Senate Budget Leaves Out Taxes, Incurs $1.2 Billion in Borrowing
Senate Democrats rolled out their proposed state budget for the next two years on Tuesday. It would let two "temporary" taxes finally expire and borrow almost three times what the House agreed to earlier this month for state and university construction projects.Posted — Updated
The roughly $20 billion spending plan for the fiscal year starting July 1 is $263 million less than the House budget, primarily because the Senate wants to eliminate a quarter-penny on the sales tax and a higher income tax bracket for the state's top wage-earners.
The House decided to let the two temporary taxes -- they were first approved in 2001 and extended twice already -- remain on the books for another two years to pay for education and health care needs. They would add about $300 million to the government's coffers next year and are expected to be a key point of contention in upcoming negotiations to hammer out a final budget for Gov. Mike Easley.
"The General Assembly said in 2001, 'We are in a fiscal crisis in this state. These are temporary taxes.' It's been six years. It's time to sunset these temporary taxes," said Sen. Richard Stevens, R-Wake.
Sen. Kay Hagan, D-Guilford, one of the Senate's chief budget-writers, said the Senate hoped to hold the first of two required budget votes on Wednesday.
A portion of the temporary taxes expired last year. Under the House plan, the sales tax most consumers pay would remain 6.75 percent. The Senate wants it to drop to 6.5 percent. The Senate wants the income tax rate to fall to 7.75 percent for the state's highest wage earners, compared to 8 percent for the House.
The Senate made up for the lost revenue by setting aside about $165 million less than the House in the state's already flush rainy-day reserve fund and spending about $116 million less in upfront money on the state's building needs.
Instead, the Senate wants the state to incur more than $1.2 billion in debt to pay for about 30 university, prison and other government construction projects. The debt would be issued without the approval of voters in a statewide referendum, which is sure to draw the ire of fiscal conservatives, already upset by the about $450 million in such debt proposed in the House budget.
Hagan said the additional debt is needed to keep up with the state's building demands. North Carolina's population is expected to grow from nearly 9 million to 12 million by 2030.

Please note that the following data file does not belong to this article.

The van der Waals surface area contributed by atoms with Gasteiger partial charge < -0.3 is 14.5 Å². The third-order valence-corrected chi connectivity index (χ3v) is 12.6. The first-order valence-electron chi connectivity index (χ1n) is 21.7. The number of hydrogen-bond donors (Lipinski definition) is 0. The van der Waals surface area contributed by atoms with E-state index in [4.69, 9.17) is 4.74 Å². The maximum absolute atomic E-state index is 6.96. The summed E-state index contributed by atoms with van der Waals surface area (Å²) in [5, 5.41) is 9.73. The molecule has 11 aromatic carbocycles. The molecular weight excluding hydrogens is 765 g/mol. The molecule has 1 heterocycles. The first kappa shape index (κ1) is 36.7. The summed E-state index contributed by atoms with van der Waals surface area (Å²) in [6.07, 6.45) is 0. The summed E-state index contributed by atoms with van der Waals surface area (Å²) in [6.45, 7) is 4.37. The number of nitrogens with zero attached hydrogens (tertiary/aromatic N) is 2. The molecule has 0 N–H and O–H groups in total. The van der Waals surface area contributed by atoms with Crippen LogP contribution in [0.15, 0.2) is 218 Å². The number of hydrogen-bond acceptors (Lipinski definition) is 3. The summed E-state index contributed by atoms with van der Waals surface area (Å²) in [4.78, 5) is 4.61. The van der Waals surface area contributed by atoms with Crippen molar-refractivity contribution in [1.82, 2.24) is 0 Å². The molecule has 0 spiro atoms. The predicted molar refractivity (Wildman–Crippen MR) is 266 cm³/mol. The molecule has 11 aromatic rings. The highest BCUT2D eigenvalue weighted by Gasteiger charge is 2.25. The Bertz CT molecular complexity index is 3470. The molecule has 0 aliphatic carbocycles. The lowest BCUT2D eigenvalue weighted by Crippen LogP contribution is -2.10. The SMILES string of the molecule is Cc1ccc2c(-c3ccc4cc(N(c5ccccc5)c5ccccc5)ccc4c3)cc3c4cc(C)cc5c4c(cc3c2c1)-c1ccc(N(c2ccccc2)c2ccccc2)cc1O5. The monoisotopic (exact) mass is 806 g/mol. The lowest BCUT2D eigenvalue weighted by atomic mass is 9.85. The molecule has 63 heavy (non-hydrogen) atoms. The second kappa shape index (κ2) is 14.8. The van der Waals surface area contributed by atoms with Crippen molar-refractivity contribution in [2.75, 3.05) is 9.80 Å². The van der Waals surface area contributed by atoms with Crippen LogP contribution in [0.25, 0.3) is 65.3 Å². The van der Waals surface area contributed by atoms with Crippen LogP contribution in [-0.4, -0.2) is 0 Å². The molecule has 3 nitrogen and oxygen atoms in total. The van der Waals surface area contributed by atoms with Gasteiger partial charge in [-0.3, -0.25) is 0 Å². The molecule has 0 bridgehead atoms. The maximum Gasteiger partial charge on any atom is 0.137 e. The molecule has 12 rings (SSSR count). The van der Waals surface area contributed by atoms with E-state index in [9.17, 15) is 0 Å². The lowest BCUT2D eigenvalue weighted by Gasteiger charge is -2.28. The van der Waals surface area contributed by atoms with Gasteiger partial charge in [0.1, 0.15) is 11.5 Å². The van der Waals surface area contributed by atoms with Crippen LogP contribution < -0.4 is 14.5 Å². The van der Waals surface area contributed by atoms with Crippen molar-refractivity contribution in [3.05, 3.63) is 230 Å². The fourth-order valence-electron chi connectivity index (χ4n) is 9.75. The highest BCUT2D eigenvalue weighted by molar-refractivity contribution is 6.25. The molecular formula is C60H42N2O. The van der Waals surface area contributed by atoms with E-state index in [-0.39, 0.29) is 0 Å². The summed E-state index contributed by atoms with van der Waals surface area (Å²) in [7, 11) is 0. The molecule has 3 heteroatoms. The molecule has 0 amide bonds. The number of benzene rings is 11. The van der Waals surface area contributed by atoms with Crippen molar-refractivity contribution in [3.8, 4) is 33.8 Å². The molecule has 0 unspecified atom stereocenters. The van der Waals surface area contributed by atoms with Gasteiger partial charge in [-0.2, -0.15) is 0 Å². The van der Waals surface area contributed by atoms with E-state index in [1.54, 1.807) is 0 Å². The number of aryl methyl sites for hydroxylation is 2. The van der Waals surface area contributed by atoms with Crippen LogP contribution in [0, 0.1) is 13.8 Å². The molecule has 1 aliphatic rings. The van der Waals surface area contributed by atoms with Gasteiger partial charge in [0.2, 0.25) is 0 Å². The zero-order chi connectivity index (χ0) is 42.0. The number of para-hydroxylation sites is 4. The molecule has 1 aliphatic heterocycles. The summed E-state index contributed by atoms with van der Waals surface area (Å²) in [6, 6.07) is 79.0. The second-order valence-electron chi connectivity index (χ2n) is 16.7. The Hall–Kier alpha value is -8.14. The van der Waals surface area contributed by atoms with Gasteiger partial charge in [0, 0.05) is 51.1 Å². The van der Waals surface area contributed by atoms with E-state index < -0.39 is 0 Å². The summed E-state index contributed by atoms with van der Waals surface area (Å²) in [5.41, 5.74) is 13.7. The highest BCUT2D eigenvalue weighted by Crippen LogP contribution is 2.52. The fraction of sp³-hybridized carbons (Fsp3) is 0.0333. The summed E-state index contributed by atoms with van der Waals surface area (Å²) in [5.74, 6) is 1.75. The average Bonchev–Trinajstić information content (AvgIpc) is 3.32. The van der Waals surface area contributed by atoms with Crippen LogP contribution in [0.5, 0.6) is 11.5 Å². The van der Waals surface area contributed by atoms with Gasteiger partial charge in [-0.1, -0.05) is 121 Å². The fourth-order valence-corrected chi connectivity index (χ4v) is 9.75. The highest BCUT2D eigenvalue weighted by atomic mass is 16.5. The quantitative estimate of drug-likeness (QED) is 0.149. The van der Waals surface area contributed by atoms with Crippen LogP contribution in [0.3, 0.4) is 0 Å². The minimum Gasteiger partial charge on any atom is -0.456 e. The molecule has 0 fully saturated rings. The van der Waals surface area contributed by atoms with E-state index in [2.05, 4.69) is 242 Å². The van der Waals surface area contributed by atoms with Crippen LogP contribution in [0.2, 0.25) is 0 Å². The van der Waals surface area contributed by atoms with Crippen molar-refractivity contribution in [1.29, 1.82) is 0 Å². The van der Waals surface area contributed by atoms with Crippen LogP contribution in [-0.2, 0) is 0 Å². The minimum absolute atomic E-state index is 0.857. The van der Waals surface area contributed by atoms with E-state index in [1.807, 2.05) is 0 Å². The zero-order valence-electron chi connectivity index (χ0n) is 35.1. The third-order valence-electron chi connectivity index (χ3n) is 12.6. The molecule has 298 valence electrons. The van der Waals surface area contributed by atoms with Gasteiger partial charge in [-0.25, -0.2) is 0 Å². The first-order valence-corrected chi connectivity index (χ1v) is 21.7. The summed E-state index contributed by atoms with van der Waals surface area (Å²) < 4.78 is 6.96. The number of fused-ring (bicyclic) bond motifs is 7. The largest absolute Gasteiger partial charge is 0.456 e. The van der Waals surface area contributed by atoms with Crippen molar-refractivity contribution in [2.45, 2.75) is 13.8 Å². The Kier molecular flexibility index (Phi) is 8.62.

Later this year, the General Assembly also is expected to consider a separate spending package that could include a bond referendum to pay for roads, schools and infrastructure.
The Senate also would give 4 percent pay raises to rank-and-file state employees. The House gave them 4.25 percent. The Senate gave teachers an average raise of 5 percent, matching the raises included in the House and Easley's proposed budget.
The Senate budget also leaves out several tax changes made as part of the House budget, including several business tax credits and a state version of the federal earned income tax credit for low-wage taxpayers.
Also absent is $100 million in one-time money the House included for the state's 100 counties to help them pay for their share of Medicaid costs. The Senate, which is looking for a long-term solution to the $500 million-plus counties must pay annually, set aside nothing.
While there are differences between the budgets prepared by lawmakers in the two chambers, they aren't all that dramatic, said House Speaker Joe Hackney, D-Orange.
"Their priorities are the same as ours," he said. "Their priority is education, their priority is fiscal stability."
But Sen. Janet Cowell, D-Wake, said the differences between the two budget proposals are great enough to ensure lengthy negotiations before a final budget bill is hammered out.
"There's some pretty different perspectives on both the tax revenue (and) where we put money," Cowell said. "(There's) probably 10 major issues where we took a fairly different world view on it."
The budget also would set aside up to $16 million from a trust fund that receives money from the national tobacco settlement for cancer research at UNC Hospitals. The hope is for the allocation to one day reach $50 million annually, Hagan said.
The Senate budget would spend about $60 million more than the House on education, with the extra money largely going to the state's university system. The Senate would spend half of what the House set aside for additional direct help to low-performing schools and for literacy coaches in middle schools.
The Senate declined Easley's request to change the funding formula for the lottery, and instead provided an additional $37.5 million in tax money - rather than revenue from ticket sales - to help reduce class sizes in early grades.
But the Senate agreed to earmark $100 million, compared to $75 million from the House, over the next two years for Easley's college grant program. The program is aimed at helping low-income students get a public university degree without going into debt.
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